J.C.Murrell@uea.ac.uk

+44 (0)1603 592959 (office) / +44 (0)1603 592239 (lab)

Senior Research Associate

My research interest has focussed on environmental molecular microbiology involving the bacterial metabolism of one carbon compounds, bacterial dehalogenation of chlorinated compounds, bacterial genomics, metagenomics, bioremediation and microbial biotechnology.

During my PhD in the lab of Professor Stéphane Vuilleumier at the Université de Strasbourg, I developed effective bacterial bioindicators and bioreporters to answer ecological questions of bacterial adaptations and responses to environmental stresses. While addressing the bacterial dehalogenative metabolism of chlorinated methanes in a highly important but previously unexplored environment, the plant phyllosphere, I developed the first ever bacterial biosensor to detect chloromethane emissions from plants and soils to overcome the bottleneck of sensitive measurements of chloromethane. Overall this project provided an innovative contribution towards the investigation of the bacterial sink for plant emissions of chloromethane, an atmospheric trace gas responsible for substantial depletion of the stratospheric ozone layer

After completing my PhD, I joined the lab of Professor Jeremy Semrau at the University of Michigan as a postdoctoral research fellow. There I studied the physiology of methanotrophs in order to understand regulatory mechanisms by which methanotrophs sense changes to their environment and the mechanisms they use to survive under those conditions, including uptake mechanisms and impact of various metals on methanotrophic activity and gene expression. During this period, I showed for the first time the lanthanide based metal switch between different forms of methanol dehydrogenases in methanotrophs.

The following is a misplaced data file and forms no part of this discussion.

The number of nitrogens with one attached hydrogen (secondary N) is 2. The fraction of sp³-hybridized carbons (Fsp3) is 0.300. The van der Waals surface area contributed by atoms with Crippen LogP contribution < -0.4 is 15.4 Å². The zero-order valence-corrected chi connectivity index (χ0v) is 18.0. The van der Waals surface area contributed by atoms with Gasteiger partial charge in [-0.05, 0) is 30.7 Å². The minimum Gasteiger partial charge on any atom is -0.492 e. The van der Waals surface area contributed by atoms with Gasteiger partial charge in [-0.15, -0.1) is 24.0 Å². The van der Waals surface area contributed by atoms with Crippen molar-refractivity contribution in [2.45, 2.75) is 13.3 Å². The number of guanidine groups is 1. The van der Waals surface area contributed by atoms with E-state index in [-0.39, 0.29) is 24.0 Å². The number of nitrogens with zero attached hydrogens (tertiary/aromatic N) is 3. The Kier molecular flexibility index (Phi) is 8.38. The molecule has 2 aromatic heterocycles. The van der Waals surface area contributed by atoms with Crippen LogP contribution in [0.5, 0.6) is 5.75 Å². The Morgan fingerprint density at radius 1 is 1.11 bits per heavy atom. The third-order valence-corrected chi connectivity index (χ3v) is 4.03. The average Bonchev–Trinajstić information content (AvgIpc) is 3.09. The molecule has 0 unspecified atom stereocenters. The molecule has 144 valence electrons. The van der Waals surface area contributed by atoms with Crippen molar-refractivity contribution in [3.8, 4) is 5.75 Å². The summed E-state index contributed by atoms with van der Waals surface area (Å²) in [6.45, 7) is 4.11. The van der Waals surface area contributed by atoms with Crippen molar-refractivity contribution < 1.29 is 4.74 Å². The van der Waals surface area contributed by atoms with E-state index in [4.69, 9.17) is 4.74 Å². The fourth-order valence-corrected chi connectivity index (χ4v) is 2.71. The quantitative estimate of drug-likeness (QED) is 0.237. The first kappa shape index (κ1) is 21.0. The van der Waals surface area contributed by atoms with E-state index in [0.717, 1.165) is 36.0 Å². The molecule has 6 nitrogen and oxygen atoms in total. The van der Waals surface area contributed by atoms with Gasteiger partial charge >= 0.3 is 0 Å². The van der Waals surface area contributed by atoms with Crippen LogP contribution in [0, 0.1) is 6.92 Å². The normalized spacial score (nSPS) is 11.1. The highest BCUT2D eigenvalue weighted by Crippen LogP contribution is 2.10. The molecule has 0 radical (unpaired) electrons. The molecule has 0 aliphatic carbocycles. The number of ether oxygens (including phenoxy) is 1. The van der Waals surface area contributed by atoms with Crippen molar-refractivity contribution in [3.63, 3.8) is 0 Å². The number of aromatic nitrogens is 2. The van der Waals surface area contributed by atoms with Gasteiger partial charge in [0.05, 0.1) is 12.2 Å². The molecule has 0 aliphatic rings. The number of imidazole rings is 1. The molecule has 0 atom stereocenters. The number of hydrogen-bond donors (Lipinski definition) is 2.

Currently my research in the lab of Professor Colin Murrell is focussed on the exciting and recent area of facultative methanotrophy. Recently discovered and unique methane oxidising bugs like Methyocella, can not only utilise methane but also other multi-carbon compounds including acetate, pyruvate and succinate. I will be exploring the metabolic flexibility of these facultative methanotrophs at genetic and biomolecular levels. I will also test that facultative methanotrophs are prevalent in environments and that they play an important role in the biogeochemical cycling of the major components of natural gas like methane, propane and ethane etc.

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